Review: Night Beds stun with stirring harmonies at New World Brewery in Tampa

14

June

Winston Yellen sings like he ought to have a beard.

Oh, sure, he’s got a little fuzz around his cheeks, just enough to soften his intense back-country stare. But it’s nothing compared to the mountain-man whiskers possessed by Fleet Foxes’ Robin Pecknold, or Bon Iver’s Justin Vernon, or Edward Sharpe and the Magnetic Zeroes’ Alex Ebert.

And Yellen, the singer of Nashville-by-way-of-Colorado alt-country group Night Beds, belongs in that company. His ethereal warble is a stunning instrument, and when it’s on full display, as it was Thursday at New World Brewery in Ybor City, it’s impossible not to swoon.

It’s not every day that New World hosts an artist who has recently played both Late Night with Jimmy Fallon and Later...With Jools Holland, but dozens of fans packed the patio for Night Beds, a crowd that seemingly surprised Yellen (“You beat Champaign; that was six. You beat Des Moines; that was 12. So good job, Tampa Bay.”), but which prompted a moving and interactive set of folk, gospel and indie rock.

Night Beds are a band built around Yellen’s voice, which, in addition to the indie-rock crooners listed above, also calls to mind Roy Orbison, Ryan Adams and Gomez’s Ben Ottewell. They wordlessly opened the show with the a cappella hymn Faithful Heights before heading straight into Ramona, a rousing embrace of a number that’s also the band’s best known single. It seemed like half of every song was sung sans accompaniment, or with as little music as possible, just to showcase Yellen's vocal ability.

But even without Yellen at center stage, Night Beds would be worth watching, thanks to the devastating harmonies and pitch-perfect musicianship of the other three members, guitarist Juan Solorzano, lap guitarist and organist Caleb Hickman and drummer Abe Yellen, Winston’s little brother. Borrowed Time’s three-part harmonies were a triumph, and Winston, Solorzano and Hickman’s guitars swayed with and sang to one another.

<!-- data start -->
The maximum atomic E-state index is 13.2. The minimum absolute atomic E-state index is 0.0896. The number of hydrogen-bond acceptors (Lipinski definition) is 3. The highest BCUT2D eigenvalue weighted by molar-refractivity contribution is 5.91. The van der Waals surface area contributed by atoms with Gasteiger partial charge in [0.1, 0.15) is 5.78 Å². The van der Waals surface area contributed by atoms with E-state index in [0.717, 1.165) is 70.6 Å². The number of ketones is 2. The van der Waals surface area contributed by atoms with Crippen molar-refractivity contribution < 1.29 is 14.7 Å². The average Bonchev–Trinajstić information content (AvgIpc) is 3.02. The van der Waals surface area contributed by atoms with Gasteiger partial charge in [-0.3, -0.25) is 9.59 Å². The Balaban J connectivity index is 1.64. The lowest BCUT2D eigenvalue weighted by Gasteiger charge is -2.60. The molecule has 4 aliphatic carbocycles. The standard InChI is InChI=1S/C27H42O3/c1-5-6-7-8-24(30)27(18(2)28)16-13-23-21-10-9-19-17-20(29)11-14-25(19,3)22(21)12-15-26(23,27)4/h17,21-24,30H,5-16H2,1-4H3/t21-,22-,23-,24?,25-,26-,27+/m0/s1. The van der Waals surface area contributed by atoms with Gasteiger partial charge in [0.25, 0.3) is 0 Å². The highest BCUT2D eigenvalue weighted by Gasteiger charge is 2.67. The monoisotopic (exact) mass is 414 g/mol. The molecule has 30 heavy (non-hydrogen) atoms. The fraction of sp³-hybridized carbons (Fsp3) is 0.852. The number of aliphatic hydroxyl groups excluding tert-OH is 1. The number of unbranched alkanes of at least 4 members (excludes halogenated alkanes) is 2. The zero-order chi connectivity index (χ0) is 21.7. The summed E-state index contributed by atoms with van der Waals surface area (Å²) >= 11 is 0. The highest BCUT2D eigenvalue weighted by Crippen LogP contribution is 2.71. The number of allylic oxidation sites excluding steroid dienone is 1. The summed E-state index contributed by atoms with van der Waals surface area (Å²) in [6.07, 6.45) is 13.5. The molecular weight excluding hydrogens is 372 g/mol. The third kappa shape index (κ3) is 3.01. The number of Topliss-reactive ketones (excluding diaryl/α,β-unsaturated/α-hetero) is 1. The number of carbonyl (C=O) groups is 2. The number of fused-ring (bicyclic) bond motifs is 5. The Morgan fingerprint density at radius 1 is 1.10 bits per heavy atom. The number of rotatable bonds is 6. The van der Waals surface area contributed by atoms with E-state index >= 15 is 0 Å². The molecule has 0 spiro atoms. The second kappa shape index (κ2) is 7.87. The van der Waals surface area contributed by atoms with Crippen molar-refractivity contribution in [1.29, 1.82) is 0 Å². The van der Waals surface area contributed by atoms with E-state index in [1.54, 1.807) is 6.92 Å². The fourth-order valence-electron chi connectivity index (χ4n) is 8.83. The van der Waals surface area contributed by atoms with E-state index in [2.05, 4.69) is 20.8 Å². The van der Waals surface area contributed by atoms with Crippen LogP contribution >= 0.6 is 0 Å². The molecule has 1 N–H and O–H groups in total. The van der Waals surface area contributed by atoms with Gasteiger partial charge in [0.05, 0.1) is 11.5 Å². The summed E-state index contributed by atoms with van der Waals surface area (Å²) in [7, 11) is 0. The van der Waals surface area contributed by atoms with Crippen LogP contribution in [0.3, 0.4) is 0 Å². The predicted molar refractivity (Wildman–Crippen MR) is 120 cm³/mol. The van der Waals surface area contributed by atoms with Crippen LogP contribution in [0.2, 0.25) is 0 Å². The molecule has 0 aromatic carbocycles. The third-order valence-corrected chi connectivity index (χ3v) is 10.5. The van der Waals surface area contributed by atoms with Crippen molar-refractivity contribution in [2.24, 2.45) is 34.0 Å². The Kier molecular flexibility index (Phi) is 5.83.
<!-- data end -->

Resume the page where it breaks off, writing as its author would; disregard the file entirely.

Midway through the set, everyone but Solorzano set aside their instruments for a cover of Gillian Welch’s The Way The Whole Thing Ends. Abe and Hickman came out to harmonize with Yellen while Solorzano plucked softly in the background. It was part church choir, part campfire singalong, and the effect was chilling. But it wasn’t the only time Night Beds stripped a song down to its bones. For an encore, Winston Yellen killed the PA, grabbed an acoustic guitar and moved to the darkened center of the patio to perform an entirely acoustic version of Tenn in the round. Fingers snapped and toes tapped on the wooden planks as Yellen wrung every ounce of emotion from his guitar and voice.

They’re so new to the game they don’t even have a Wikipedia page yet, but it won’t be long before the world catches on to Night Beds. Maybe a beard will speed things along.

Before Night Beds, California singer-songwriter Jenny O delivered a solo acoustic set. “Sandwiched between two rock and roll bands, I feel a little insecure about it,” she said. “But I’m going to play as hard as I can.”

Not unlike Michelle Branch and Alanis Morrissette, Jenny O has a polished, delicate voice made for pop music, as showcased on her 2013 debut album Automechanic. But she can go dark, a la Liz Phair, on songs like Lazy Jane, a brooding electric number punctuated by dischordant twangs; and Well OK Honey, a quirky taste of mod ’70s swing. And when she goes a little country, the results are a lot of fun, as on the five-and-dime Dixieland number Hey Neighbor and upbeat, hopeful folk song In Our Hands.

St. Petersburg’s Alexander and the Grapes opened the show less than 24 hours after returning from a tour. In addition to tracks from last year’s Hemispheres, they performed some newer, louder songs that singer Alexander Charos were inspired in places by ’90s alt-rock. You can hear touches of Wilco, Weezer, the Pixies and Death Cab for Cutie on Keep Trying.

-- Jay Cridlin, tbt*



[Last modified: Friday, June 14, 2013 10:04am]

    

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